Swauger and Swauger's Station
Loleta's Main Street on south side of rail tracks
Location of Loleta in Humboldt County, California.
|• Total||2.125 sq mi (5.504 km2)|
|• Land||2.125 sq mi (5.504 km2)|
|• Water||0 sq mi (0 km2) 0%|
|Elevation||46 ft (14 m)|
|• Density||370/sq mi (140/km2)|
|Time zone||Pacific (PST) (UTC-8)|
|• Summer (DST)||PDT (UTC-7)|
|GNIS feature IDs||1656137; 2611440|
|U.S. Geological Survey Geographic Names Information System: Loleta, California; U.S. Geological Survey Geographic Names Information System: Loleta, California|
Loleta (formerly, Swauger and Swauger's Station) (Wiyot: Guduwalhat) is a census-designated place in Humboldt County, California which derives its name from lalōekā, the Wiyot name for the trail on the top of Table Bluff. Loleta is located 5.5 miles (9 km) south of Fields Landing, and 15 miles (24 km) south of Eureka at an elevation of 46 feet (14 m). The population was 783 at the 2010 census. Residents live in a central community area and rural outskirts. There are two separate Native American reservations on the rural outskirts of Table Bluff, California.
European settlement began in the early 1850s although Wiyot people had inhabited the area for generations. Potato farming was the biggest agricultural use of land until the 1870s, when depleted soil and declining prices caused a turn to dairying. The town was originally known as Swauger or Swauger's Station, for local landowner Samuel A. Swauger.
The town was renamed Loleta in 1897. The name was reported to mean "pleasant place at the end of the tide water" in the language of the original Wiyot native inhabitants, although this is apparently contradicted linguistically as well as by a hearsay account from the 1950s, made notorious by a National Geographic blog post. However, a 1918 list of place names collected by Kroeber and Waterman two years after Kroeber's 1916 publication shows that the trail from Table Bluff along the peak of that feature was named "lalōekā".
The Eel River and Eureka Railroad reached Swauger's Station from Humboldt Bay in 1883. The Swauger post office opened in 1888, and changed its name to Loleta in 1898. The Humboldt Creamery plant (originally Diamond Springs Creamery, eventually a co-operative of the Golden State Creamery) opened in the town proper in 1893, and dairying continues to be a major economic influence. The Atchison, Topeka and Santa Fe Railway reorganized Loleta's railroad as the San Francisco and Northwestern Railway in 1903 and then completed the Northwestern Pacific Railroad to San Francisco in 1914.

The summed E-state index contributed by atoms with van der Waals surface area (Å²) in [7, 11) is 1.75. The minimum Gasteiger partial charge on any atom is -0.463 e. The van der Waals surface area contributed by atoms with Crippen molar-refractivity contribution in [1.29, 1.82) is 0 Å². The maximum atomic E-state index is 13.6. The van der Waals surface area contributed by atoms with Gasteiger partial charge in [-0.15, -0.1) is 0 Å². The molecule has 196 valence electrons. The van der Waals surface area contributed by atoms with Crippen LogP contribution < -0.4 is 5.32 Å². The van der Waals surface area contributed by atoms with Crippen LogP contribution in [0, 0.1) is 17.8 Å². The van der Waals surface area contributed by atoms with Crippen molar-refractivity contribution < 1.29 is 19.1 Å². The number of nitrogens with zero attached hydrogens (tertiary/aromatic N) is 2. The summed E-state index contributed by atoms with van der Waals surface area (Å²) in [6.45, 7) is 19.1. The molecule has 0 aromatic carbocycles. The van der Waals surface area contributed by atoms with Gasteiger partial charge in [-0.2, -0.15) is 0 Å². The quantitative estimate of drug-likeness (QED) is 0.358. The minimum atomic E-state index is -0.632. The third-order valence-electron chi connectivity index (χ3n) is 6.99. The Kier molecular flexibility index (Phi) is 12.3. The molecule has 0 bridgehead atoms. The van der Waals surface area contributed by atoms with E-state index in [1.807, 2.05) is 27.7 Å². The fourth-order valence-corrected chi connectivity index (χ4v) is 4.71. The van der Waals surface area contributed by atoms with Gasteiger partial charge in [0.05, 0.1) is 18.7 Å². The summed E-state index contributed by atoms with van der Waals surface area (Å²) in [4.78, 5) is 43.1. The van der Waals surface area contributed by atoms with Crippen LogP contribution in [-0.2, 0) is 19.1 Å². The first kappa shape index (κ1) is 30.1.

Located 1 mile (1.6 km) from the Eel River, which drains 10 percent of the total California watershed, and four miles from the Pacific Ocean and Humboldt Bay, fishing has also been a significant economic factor in the local economy. In the early years of the 20th century, fish buyers from San Francisco congregated in Loleta every fall to bid on the salmon catch, which averaged $50,000.
There are two Humboldt County parks located near Loleta, generally to the west toward the Pacific Ocean: Crab County Park and Table Bluff County Park as well as several beach, dunes, and wetlands Public Land Areas.
The Aleutian Cackling Goose (Branta hutchinsii leucopareia) has in recent years extended its spring staging area to Loleta. Flocks of over 400 individual birds may be seen in March.
The 2010 United States Census reported that Loleta had a population of 783. The population density was 368.5 people per square mile (142.3/km²). The racial makeup of Loleta was 643 (82.1%) White, 12 (1.5%) African American, 16 (2.0%) Native American, 5 (0.6%) Asian, 0 (0.0%) Pacific Islander, 65 (8.3%) from other races, and 42 (5.4%) from two or more races. Hispanic or Latino of any race were 114 persons (14.6%).